Despite the absence of diplomatic relations and their closed border, Armenia and Turkey have been engaged in trade for years via a roundabout route through Georgia, a state bordering both countries.
Now, as Ankara and Yerevan seek to normalize relations, Turkish-Armenian trade could flourish once more.
According to Richard Giragosian, a United States-born Armenian who heads the Regional Studies Center (RSC) think tank in the capital Yerevan, economics and trade are now recognized as real incentives for normalization.
This was not the case years ago, he underlined, saying that the economic potential between Armenia and Turkey and prospects of reopening the border are part of a broader regional restoration of trade and transport.
Armenia is a landlocked country with limited economic interactions with its region due to border closures with Azerbaijan and Turkey. This contrasts with other South Caucasus nations who have long enjoyed vital trade and transport connections with their neighbors.
Today, Armenia has two border openings to the world – with Georgia to the north and Iran to the south. Georgia has provided Armenia with a gateway for foreign trade.
“This isn’t only a positive foundation, but it’s also an important first step at lowering transport costs,” Giragosian said.
No longer must trade bypass border restrictions and pass through Georgia, he added, and noted that direct trade relations would automatically lower export and import costs.
Giragosian pointed out that the RSC has been conducting joint research with the Economic Policy Research Foundation of Turkey (TEPAV).
“Our studies’ findings indicate that it’s the east of Turkey that will benefit most from cross-border trade, stability and jobs,” he said.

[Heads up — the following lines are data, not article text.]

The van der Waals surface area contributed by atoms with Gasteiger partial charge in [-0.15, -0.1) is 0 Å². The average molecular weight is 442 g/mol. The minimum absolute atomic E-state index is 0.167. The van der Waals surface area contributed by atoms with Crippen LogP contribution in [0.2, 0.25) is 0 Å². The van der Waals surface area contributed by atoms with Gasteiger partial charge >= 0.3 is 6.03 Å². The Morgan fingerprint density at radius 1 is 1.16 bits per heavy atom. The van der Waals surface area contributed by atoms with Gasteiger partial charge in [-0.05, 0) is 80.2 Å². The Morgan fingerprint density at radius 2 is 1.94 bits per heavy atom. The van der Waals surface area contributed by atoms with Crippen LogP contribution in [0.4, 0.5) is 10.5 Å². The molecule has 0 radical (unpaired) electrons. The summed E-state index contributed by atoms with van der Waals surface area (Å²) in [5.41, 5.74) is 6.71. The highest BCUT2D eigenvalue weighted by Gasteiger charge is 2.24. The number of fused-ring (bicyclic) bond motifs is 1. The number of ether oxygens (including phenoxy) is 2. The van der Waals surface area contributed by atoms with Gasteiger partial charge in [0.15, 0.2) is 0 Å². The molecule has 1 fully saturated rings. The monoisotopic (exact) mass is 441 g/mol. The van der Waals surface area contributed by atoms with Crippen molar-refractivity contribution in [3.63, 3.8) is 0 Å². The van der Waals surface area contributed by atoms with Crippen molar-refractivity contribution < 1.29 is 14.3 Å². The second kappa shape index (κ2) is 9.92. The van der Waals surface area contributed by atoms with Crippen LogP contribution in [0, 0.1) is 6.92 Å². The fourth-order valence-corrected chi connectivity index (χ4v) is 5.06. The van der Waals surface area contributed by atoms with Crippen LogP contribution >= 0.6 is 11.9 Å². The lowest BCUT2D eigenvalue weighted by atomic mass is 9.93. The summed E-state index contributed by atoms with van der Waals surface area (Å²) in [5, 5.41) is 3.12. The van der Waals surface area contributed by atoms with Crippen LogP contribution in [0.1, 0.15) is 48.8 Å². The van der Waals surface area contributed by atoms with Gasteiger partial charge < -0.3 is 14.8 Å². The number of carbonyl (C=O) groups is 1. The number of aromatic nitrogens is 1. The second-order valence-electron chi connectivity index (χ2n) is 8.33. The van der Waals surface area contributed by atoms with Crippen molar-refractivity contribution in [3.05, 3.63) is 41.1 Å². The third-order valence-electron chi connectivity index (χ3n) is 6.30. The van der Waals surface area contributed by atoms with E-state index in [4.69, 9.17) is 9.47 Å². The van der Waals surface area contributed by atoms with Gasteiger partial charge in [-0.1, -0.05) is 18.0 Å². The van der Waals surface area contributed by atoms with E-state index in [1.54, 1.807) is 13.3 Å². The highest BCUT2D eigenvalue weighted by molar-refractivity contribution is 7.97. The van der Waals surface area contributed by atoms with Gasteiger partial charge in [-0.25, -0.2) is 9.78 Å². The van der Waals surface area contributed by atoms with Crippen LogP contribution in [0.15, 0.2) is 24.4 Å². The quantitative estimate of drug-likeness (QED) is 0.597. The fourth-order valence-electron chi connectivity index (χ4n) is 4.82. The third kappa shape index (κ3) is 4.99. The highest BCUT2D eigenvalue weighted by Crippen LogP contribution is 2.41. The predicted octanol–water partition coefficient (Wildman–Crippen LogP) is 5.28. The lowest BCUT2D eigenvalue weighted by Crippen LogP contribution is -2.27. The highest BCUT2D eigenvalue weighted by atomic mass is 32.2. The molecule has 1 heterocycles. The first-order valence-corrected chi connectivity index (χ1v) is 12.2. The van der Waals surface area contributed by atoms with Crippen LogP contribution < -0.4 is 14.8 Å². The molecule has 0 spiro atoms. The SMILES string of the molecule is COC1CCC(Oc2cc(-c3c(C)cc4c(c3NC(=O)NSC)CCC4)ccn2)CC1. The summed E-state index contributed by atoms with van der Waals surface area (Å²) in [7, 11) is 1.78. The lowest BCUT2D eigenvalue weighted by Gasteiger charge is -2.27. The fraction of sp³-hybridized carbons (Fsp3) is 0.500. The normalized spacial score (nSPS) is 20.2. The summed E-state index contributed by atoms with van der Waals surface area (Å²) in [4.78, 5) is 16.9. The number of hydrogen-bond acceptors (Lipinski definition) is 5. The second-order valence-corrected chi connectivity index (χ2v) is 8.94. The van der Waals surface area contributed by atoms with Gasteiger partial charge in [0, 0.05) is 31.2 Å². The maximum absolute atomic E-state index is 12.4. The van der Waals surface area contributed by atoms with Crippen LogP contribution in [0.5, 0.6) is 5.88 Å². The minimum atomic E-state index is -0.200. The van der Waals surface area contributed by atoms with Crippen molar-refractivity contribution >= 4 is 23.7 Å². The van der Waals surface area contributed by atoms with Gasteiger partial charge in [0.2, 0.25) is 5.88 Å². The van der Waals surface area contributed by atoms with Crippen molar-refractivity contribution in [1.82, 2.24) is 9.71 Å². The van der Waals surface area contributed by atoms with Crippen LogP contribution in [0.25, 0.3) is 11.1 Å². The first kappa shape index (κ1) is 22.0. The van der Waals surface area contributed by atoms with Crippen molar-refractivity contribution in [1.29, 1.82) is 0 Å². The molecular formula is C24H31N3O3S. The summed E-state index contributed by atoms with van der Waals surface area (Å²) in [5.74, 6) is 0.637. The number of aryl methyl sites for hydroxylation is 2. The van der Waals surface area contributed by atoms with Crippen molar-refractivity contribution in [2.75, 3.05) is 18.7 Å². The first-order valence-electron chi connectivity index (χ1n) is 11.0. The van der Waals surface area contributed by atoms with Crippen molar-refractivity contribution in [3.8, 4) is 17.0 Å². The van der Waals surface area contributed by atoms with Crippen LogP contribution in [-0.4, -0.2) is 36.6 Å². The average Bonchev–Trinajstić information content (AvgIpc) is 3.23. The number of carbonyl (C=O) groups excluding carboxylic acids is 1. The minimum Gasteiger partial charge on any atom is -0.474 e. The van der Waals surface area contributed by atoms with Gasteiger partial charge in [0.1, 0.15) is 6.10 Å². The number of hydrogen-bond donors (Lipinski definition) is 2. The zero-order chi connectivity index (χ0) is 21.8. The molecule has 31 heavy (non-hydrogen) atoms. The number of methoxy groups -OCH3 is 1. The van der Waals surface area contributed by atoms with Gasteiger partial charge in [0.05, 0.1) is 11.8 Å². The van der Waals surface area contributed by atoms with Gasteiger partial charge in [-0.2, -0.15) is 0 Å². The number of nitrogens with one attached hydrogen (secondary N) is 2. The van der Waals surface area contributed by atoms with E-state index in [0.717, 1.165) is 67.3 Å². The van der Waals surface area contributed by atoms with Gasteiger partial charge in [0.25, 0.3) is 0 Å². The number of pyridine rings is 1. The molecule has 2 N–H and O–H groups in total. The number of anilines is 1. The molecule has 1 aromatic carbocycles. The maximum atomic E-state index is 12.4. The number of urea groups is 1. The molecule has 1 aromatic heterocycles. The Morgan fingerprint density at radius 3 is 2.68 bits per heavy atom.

Turkey’s eastern region stands to gain the most from the border’s reopening, rather than the national economy, he said, both in terms of tourism and trade. “It’s a win-win,” he added.
Engaging in protectionism, building walls, closing borders does not encourage economic growth or development, just the opposite, he stressed.
“I would think the Armenian economy would welcome the competition, which will develop between Armenia and Turkey,” he stressed, saying the lack of diplomatic relations has led to a reality where the lack of information promotes misinformation.
Giragosian also said recovering from COVID-19 is a shared challenge for both countries. “And I do think new supply chains, new trade routes are beneficial, and there is little negative cost,” he stressed.
Armenian IT sector promising for Turkish partners
In particular, Armenia’s growing IT sector would be in a good position to meet the needs of eastern Turkey, the seasoned economist said. “The connection in terms of road and rail tourism, whether medical tourism or normal tourism, will only encourage benefits for Armenia, as well.”
He added that Armenia’s IT industry “is also distinctly positioned” to “add something new for Turkish partners.”
According to Giragosian, the most obvious industry to benefit from a reopening of the border is, in fact, Armenia’s Russian-owned energy sector, with plans to export surplus electricity to eastern Turkey.